My only disappointment with this book was that I  wished Terpsichore had a shorter name, so I hope she will forgive me for referring to her by her hated nickname in this review. But it’s certainly one of the most memorable middle grades I’ve read in awhile. It reminded me a lot of HATTIE BIG SKY, another more “modern” pioneer story, also based on real events.

Have you read  any good historical fiction lately?

(This post contains an Amazon affiliate link. Thank you for your support!)

To check out more Marvelous Middle Grade suggestions, check out Shannon Messenger's blog. 

Monday, July 11, 2016

Kidlit in Translation

I will never forget being asked by a German once about which German books I’d read. I was studying in the Crimea at the time, and it was a legitimate question. I’d just said I was a literature major.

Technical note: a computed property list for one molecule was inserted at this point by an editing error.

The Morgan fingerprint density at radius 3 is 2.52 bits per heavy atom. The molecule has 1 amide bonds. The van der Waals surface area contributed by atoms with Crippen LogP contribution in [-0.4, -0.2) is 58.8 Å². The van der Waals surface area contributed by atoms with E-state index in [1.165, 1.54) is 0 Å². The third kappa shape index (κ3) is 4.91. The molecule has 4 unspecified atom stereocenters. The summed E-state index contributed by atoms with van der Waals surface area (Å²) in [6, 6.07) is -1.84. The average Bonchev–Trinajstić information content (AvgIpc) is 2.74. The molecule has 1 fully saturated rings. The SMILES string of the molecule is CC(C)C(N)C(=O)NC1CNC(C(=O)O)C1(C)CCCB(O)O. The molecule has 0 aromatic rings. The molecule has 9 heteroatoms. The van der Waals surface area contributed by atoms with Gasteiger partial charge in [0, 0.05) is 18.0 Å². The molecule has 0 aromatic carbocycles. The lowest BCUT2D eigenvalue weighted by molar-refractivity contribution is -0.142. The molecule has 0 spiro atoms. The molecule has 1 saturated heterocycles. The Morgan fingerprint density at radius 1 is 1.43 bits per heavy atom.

“Have you read Goethe?”

I had not. For my “reading degree,” we stuck to the American and British classics, except for forays in the Odyssey and Dante. But German literature?

His comment made me think.

But I think the same phenomenon continues. American books get sold all over the world, but it’s rare to see books from other countries even in translation here.

So, today I’m highlighting a few kidlit books I’ve enjoyed in translation.

Young Adult:

An Innocent Soldier by Joseph Holub  (He's a Czech author, but the book was originally in German.) A German farmhand is conscripted into Napoleon's Grand Armee to brutally march to Russia in 1811. There's few books in English about this time period, and even fewer for kids.

A Time of Miracles by Anne-Laure Bondoux (France) After the Soviet Union collapses, a young boy, along with Georgia, his guardian, leave Georgia for France. I featured this book in this post. A lovely, thoughtful book.